— Did you have a shooting practice?
In the school yes, but not in ZAP.
— What types of planes you flew in ZAP?
Same ones – I-16 and La-5.
You know, on several occasions I was about to get killed… I remember once in the school, I was about to fly with instructor Leonov in an UTI-4. My friend and squadron commander Pavel Artemyevich came to me and told me to get out. I tried to object, but he insisted – his relatives had sent him some vobla (a dried fish), and he wanted me to join him.
So I got out of the plane and went to the canteen. As we just started some pilot run to us and shouted: Leonov crashed!
It was the plane that I was supposed to fly in. Both pilots were instantly killed.
— What was the cause of the accident?
I do not remember now… Second time I flew with instructor in an U-2, and our engine failed, so we had to make forced landing. We had broken the propeller. So, instructor went to the airbase, and mechs brought new propeller and spares for the engine to me, we fixed the engine, and I brought it back to base by my self.
— How long did it take for you to repair the M-11 engine?
It was quite easy, about 2 hours to change the cylinder…
— What was your rank after you have finished the school?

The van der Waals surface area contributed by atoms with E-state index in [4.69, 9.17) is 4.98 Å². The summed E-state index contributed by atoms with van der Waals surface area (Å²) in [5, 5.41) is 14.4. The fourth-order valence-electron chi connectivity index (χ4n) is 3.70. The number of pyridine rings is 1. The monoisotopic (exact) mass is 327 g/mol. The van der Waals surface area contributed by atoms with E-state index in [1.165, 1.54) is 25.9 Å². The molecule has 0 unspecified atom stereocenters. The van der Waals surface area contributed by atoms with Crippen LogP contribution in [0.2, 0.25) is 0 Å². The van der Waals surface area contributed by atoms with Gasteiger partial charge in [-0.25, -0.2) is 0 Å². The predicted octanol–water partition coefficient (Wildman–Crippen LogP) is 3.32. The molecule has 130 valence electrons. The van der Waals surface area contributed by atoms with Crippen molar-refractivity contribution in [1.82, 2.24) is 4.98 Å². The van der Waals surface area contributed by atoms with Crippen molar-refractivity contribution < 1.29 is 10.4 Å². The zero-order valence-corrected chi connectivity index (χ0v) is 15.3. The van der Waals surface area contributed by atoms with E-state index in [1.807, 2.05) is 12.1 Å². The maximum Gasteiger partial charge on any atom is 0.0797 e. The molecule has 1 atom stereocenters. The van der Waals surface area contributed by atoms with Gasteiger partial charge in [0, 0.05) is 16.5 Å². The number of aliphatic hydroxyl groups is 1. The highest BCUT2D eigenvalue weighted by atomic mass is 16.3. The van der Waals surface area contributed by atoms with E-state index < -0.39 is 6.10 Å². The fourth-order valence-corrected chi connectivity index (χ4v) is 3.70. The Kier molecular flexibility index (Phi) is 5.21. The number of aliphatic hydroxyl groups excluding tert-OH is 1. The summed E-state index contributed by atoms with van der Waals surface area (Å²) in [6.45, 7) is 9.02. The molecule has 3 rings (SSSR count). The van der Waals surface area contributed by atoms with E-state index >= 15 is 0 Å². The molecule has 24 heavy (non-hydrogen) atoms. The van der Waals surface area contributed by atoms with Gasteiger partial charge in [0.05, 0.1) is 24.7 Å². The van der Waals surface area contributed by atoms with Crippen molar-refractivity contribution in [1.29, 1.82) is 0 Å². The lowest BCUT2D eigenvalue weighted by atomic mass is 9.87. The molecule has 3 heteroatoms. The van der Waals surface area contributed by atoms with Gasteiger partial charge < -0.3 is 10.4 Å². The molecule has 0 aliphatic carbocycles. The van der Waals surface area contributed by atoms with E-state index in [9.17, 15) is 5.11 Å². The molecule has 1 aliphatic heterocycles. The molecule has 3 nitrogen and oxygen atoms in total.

We were supposed to finish the school with a rank of Jr. Lieutenant, but we ended up as starshina… In about a years time we were given lieutenants, after Timoshenko’s order was signed off.
— What was the salary of the Starshina?
We never spoke about the money… I do not remember, there was no time for that at the time… I had some kind of salary, but we used to send it to the bank…
— Just before the war there was an order to limit aerobatics to decrease the crash-rate?
We did all the plane could do… If we flew with the old pilots, they would often make you sick from aerobatics.
— Did you work out group flights?
Yes, close formations and spread formations. I flew in all conditions, I was prepared to fly day and night in any meteorological status, and had landing clearance 2X200. During war we flew in even worse conditions…
— What were the main drawbacks of the educational program? What you had to learn at the front?
Everything! We had to learn everything, life is different there, even attitude towards death and life changes… Everything changes. School is school, and war is war.
— But was education sufficient or not?
As I see it, it was for civil life, but with no combat experience this was not enough.
— How did you get to the front?